New FestSchrift for John Piper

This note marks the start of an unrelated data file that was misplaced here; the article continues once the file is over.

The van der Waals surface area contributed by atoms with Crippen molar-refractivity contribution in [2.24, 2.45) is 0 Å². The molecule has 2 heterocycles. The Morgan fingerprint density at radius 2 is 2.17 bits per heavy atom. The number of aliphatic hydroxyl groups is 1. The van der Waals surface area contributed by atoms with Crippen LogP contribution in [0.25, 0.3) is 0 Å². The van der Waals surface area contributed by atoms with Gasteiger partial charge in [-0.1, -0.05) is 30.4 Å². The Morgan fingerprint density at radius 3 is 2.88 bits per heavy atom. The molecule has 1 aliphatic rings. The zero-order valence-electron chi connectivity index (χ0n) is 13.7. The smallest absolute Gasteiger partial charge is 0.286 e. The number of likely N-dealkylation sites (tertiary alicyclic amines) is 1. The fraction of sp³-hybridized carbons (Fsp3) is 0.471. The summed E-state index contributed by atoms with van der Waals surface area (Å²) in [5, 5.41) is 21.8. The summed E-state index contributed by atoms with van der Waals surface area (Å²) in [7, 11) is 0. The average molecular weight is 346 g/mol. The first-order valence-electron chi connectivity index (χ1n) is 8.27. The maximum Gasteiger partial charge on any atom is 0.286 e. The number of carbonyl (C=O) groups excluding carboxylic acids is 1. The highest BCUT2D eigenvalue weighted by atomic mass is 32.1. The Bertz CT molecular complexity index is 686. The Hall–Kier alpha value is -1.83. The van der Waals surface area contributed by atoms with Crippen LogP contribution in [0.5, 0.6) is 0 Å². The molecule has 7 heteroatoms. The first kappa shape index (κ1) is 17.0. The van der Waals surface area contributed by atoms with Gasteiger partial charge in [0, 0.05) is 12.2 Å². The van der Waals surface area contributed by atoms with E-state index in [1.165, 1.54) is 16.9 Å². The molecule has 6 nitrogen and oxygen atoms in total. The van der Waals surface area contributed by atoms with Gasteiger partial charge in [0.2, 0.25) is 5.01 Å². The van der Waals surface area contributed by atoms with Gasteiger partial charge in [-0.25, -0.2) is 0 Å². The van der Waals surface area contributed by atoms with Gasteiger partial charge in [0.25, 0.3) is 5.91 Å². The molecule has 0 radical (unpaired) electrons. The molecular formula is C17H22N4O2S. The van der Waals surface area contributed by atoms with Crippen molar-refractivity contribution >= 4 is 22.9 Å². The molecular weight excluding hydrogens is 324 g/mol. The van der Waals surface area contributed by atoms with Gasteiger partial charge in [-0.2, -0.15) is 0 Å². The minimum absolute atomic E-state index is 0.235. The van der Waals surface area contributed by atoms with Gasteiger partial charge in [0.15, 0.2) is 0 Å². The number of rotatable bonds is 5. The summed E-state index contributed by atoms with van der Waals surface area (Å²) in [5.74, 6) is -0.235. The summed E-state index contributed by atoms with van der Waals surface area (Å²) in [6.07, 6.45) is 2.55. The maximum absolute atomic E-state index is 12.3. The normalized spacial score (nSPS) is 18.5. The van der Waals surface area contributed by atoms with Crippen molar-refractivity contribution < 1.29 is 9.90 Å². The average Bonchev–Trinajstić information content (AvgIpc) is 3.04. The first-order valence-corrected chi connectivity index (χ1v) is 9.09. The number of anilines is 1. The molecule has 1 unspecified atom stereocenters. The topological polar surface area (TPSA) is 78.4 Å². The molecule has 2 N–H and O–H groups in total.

Our friends at Crossway recently released a well-conceived and executed festschrift (celebratory writing) for John Piper, pastor of preaching of Bethlehem Baptist Church in Minneapolis, MN.Â The name of the book is For the Fame of God's Name: Essays in Honor of John Piper and you can obtain it here.Â Typically books of this sort are not considered exciting reading.Â I am not in agreement with that general opinion (and this has nothing to do with the fact that I have co-edited a festschrift myself!).Â Yes, festschrifts can make for dry, dusty, and dull reading.Â But they do not have to.Â And this volume is an example of an interesting and uplifting salute to one of God's servants.Â I believe it honors John Piper by focusing on the glorious Triune God of Scripture.Â The volume is edited by Sam Storms (a Jonathan Edwards scholar of no mean reputation) and Justin Taylor, a former associate of Piper's and now with Crossway. The quality of the cover and binding itself is top-notch and the material inside the covers is more so.Â There are 27 chapters covering a range of issues reflecting the scholarship and writings of Piper, his biblical and theological interests, and the institutions he has the privilege of serving.Â This book combines personal reflections from colleagues of John Piper and essays of theological moment in their own right.Â For instance, I found Storms piece on Piper and Edwards on Christian hedonism helpful.Â Understood aright, Piper's emphasis on Christian hedonism is an accurate portrayal of a central concern of Edwards.Â I might add that it strikes as reflective of Augustine as well where he tells us that sin is a matter of disordered loves and that Christian discipline is so much a matter of denial (although it does include that!) as reordering our loves.Â Thomas Chalmer's hit on this when he talked about the expulsive power of a new affection.Â Even within this volume there is a critique offered to some aspects of the Christian hedonism idea by Mark Talbot and Talbot's insights are worth mulling over. The chapter by Sinclair Ferguson on the relationship of Christ's victory over Satan and his minions and penal substitutionary atonement is worth the price of the book.Â I believe this is the substance of a lecture Dr. Ferguson gave a few years back at the Highland Theological College in Scotland.Â Here Ferguson shows that the Christus Victor motif depends upon penal substitution to work.Â Greg Beale's chapter on the resurrection in relation to justification is a biblical theological tour de force and whets my appetite for his forthcoming New Testament theology. Stephen Nichol's chapter on Jonathan Edwards' preaching was a very good way to introduce the section on pastoral theology.Â And these chapters on the roles of the pastor take no back seat to the more theoretical essays.Â We see in the very organization and execution of the book the beautiful symmetry that ought to exist between doctrine and practice. I have barely scratched the surface of the valuable reflections found in this book.Â I would encourage you to read this volume and I believe you too will be challenged, corrected, encouraged, and drawn to the glorious God who is Father, Son, and Holy Spirit.
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